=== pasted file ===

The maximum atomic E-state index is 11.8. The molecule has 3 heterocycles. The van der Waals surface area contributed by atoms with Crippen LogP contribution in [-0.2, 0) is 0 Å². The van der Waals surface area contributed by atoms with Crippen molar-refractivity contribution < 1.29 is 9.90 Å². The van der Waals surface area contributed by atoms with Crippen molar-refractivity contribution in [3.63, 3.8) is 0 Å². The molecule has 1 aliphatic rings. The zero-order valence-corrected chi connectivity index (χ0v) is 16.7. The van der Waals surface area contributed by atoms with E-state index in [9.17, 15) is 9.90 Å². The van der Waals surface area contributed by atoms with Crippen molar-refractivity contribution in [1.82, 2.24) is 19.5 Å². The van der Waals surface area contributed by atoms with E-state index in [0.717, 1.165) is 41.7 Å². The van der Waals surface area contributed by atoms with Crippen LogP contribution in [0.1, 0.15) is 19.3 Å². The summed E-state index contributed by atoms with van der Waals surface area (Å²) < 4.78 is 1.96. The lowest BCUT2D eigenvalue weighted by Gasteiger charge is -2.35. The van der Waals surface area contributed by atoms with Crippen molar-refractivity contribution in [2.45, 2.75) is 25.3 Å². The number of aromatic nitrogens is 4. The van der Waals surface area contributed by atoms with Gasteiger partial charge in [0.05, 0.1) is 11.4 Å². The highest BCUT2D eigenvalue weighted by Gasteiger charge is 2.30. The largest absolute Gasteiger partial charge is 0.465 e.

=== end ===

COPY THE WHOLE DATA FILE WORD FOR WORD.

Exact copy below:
The maximum atomic E-state index is 11.8. The molecule has 3 heterocycles. The van der Waals surface area contributed by atoms with Crippen LogP contribution in [-0.2, 0) is 0 Å². The van der Waals surface area contributed by atoms with Crippen molar-refractivity contribution < 1.29 is 9.90 Å². The van der Waals surface area contributed by atoms with Crippen molar-refractivity contribution in [3.63, 3.8) is 0 Å². The molecule has 1 aliphatic rings. The zero-order valence-corrected chi connectivity index (χ0v) is 16.7. The van der Waals surface area contributed by atoms with E-state index in [9.17, 15) is 9.90 Å². The van der Waals surface area contributed by atoms with Crippen molar-refractivity contribution in [1.82, 2.24) is 19.5 Å². The van der Waals surface area contributed by atoms with E-state index in [0.717, 1.165) is 41.7 Å². The van der Waals surface area contributed by atoms with Crippen LogP contribution in [0.1, 0.15) is 19.3 Å². The summed E-state index contributed by atoms with van der Waals surface area (Å²) < 4.78 is 1.96. The lowest BCUT2D eigenvalue weighted by Gasteiger charge is -2.35. The van der Waals surface area contributed by atoms with Crippen molar-refractivity contribution in [2.45, 2.75) is 25.3 Å². The number of aromatic nitrogens is 4. The van der Waals surface area contributed by atoms with Gasteiger partial charge in [0.05, 0.1) is 11.4 Å². The highest BCUT2D eigenvalue weighted by Gasteiger charge is 2.30. The largest absolute Gasteiger partial charge is 0.465 e.